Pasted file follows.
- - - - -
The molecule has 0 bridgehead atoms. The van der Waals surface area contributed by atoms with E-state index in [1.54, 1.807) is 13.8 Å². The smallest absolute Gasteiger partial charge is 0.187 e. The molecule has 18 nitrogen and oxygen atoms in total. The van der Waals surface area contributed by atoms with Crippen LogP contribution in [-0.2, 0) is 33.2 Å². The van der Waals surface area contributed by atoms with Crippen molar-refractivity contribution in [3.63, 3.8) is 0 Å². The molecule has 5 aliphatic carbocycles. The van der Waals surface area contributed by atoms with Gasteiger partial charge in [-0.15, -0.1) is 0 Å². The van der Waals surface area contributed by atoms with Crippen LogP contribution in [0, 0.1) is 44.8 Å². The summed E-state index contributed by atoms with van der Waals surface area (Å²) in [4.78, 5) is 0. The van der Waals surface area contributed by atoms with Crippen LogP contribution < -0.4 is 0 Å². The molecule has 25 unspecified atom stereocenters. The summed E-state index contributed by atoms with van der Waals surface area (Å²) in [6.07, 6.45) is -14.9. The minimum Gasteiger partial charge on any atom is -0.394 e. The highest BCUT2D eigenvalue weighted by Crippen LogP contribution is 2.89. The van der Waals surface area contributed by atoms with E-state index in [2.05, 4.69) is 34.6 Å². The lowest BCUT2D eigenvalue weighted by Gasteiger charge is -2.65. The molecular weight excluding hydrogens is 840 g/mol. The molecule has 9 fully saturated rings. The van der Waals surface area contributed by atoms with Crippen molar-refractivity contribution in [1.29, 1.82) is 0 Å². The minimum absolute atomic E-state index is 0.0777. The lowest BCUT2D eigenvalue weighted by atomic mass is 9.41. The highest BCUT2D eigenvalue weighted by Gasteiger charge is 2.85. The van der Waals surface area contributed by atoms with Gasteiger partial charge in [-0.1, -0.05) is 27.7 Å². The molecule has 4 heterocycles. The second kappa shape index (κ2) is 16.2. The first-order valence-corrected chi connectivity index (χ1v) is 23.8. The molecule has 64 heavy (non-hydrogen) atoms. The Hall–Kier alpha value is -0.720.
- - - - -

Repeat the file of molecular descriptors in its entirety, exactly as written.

The molecule has 0 bridgehead atoms. The van der Waals surface area contributed by atoms with E-state index in [1.54, 1.807) is 13.8 Å². The smallest absolute Gasteiger partial charge is 0.187 e. The molecule has 18 nitrogen and oxygen atoms in total. The van der Waals surface area contributed by atoms with Crippen LogP contribution in [-0.2, 0) is 33.2 Å². The van der Waals surface area contributed by atoms with Crippen molar-refractivity contribution in [3.63, 3.8) is 0 Å². The molecule has 5 aliphatic carbocycles. The van der Waals surface area contributed by atoms with Gasteiger partial charge in [-0.15, -0.1) is 0 Å². The van der Waals surface area contributed by atoms with Crippen LogP contribution in [0, 0.1) is 44.8 Å². The summed E-state index contributed by atoms with van der Waals surface area (Å²) in [4.78, 5) is 0. The van der Waals surface area contributed by atoms with Crippen LogP contribution < -0.4 is 0 Å². The molecule has 25 unspecified atom stereocenters. The summed E-state index contributed by atoms with van der Waals surface area (Å²) in [6.07, 6.45) is -14.9. The minimum Gasteiger partial charge on any atom is -0.394 e. The highest BCUT2D eigenvalue weighted by Crippen LogP contribution is 2.89. The van der Waals surface area contributed by atoms with E-state index in [2.05, 4.69) is 34.6 Å². The lowest BCUT2D eigenvalue weighted by Gasteiger charge is -2.65. The molecular weight excluding hydrogens is 840 g/mol. The molecule has 9 fully saturated rings. The van der Waals surface area contributed by atoms with Crippen molar-refractivity contribution in [1.29, 1.82) is 0 Å². The minimum absolute atomic E-state index is 0.0777. The lowest BCUT2D eigenvalue weighted by atomic mass is 9.41. The highest BCUT2D eigenvalue weighted by Gasteiger charge is 2.85. The van der Waals surface area contributed by atoms with Gasteiger partial charge in [-0.1, -0.05) is 27.7 Å². The molecule has 4 heterocycles. The second kappa shape index (κ2) is 16.2. The first-order valence-corrected chi connectivity index (χ1v) is 23.8. The molecule has 64 heavy (non-hydrogen) atoms. The Hall–Kier alpha value is -0.720.